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Reviewed by:
  • Recovering Bodies: Illness, Disability, and Lifewriting, and: The Body and Physical Difference: Discourses in Disability
  • Maia Saj Schmidt
G. Thomas Couser. Recovering Bodies: Illness, Disability, and Lifewriting. Madison: University of Wisconsin Press, 1997. 340 pp. Clothbound, $49.50. Paperback, $24.95.
David T. Mitchell and Sharon L. Snyder, eds.The Body and Physical Difference: Discourses in Disability. Ann Arbor: University of Michigan Press, 1997. 320 pp. Clothbound, $49.50. Paperback, $17.95.

Reflecting on the medical gaze that has so dominated representations of illness and disability, two new studies suggest more humanistic approaches to the literature and culture of the ailing and disabled body. G. Thomas Couser’s Recovering Bodies: Illness, Disability, and Lifewriting offers a literary and cultural analysis of autobiographical narratives of illness. Following the lead of Anne Hunsaker Hawkins’s study of illness narratives, Reconstructing Illness: Studies in Pathography (1993), Couser narrows the scope of his study to the contemporary autobiographical literature of breast cancer, aids, paralysis, and deafness. By offering readings of a broad range of narratives within the parameters of autobiography and these four illnesses, this critical text functions well as an introduction to the study of contemporary autopathography. In contrast, David T. Mitchell and Sharon Snyder’s The Body and Physical Difference: Discourses in Disability anthologizes a wide variety of essays from the emerging field of disability studies. Bringing together the work of literary critics, historians, film critics, art historians, and cultural critics, this anthology offers rich and varied alternatives to scientific readings of disability and pushes disability studies into the forefront of cultural studies.

Recovering Bodies is a highly accessible study that merges literary and cultural criticism in an effort to contextualize the literature of illness and disability. In fact, Couser prefaces his work with a discussion of his efforts “to minimize discussion of methodology and the use of academic jargon” to make his study available to a larger audience (p. xv). His introduction provides an overview of the unprecedented growth in the publication of autopathography since 1950. As Couser traces sociohistorical reasons for this growth of autopathography, he explains his own motivation for studying illness narratives. He points to the compelling nature of these texts and to the fact that, despite their liminal status in relation to literary studies, more and more established writers are experimenting with life writing via illness narratives.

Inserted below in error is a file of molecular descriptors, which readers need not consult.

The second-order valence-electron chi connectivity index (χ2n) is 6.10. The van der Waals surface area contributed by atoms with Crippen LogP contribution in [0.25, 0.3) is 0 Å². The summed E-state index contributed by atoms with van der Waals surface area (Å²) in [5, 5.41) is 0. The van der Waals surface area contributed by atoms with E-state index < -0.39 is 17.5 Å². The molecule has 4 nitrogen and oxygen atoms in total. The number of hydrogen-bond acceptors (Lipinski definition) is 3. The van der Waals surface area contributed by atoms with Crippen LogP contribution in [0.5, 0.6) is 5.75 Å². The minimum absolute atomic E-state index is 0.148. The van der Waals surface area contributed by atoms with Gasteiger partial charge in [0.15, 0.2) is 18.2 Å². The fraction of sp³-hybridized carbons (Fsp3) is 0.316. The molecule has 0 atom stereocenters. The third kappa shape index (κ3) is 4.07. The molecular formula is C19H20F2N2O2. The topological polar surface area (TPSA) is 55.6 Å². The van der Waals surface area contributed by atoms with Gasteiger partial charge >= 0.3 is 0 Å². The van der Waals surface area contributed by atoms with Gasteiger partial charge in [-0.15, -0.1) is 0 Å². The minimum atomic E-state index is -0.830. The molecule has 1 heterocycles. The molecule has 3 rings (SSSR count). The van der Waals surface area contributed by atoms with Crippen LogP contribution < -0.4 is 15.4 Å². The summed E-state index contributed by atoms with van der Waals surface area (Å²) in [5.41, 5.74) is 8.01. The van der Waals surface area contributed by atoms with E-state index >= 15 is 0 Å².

As a pioneer in the literary criticism of autopathography, Couser establishes the primary goal of autopathography as the development of [End Page 301] a counterdiscourse to more purely medical viewpoints of illness. Couser argues that the power of medicine in our society depends on “the medicalization of society and the concomitant granting of a virtual monopoly on diagnosis and treatment of illness to trained specialists” (p. 18). He suggests that a counterdiscourse made up of patient accounts of illness is necessary to the representation of illness, because medical discourse, purportedly “the language of healing, may be at times counterproductive” (p. 19). He elaborates his position with references to a constellation of doctors, medical ethicists, anthropologists, and medical educators who all believe strongly in the importance of respecting patients’ stories.

“Self-Reconstruction: Personal Narratives of Breast Cancer” is the first of the four disease sections defining the text. In it, Couser characterizes the “important cultural work” of breast cancer narratives (p. 37). He notes that “[m]ore than the narratives of many other diseases...narratives of breast cancer generally have a public mission, an agenda that is in some sense political” (p. 37). Couser establishes that breast cancer narratives have been written by a wide variety of authors, from movie star Jill Ireland to feminist activist Audre Lorde. Part of Couser’s project is to determine how specific illnesses affect the shape of their narratives. He argues convincingly that breast cancer narratives are informed by the way the cancer is “detected, diagnosed, and treated” more than by the “progress” of the disease (p. 42). Besides establishing generic conventions for breast cancer narratives as a whole, Couser proceeds to provide short analyses of ten distinct narratives written during the last twenty-five years, including such texts as Audre Lorde’s Cancer Journals, Juliet Wittman’s Breast Cancer Journal: A Century...

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pp. 301-305
Launched on MUSE
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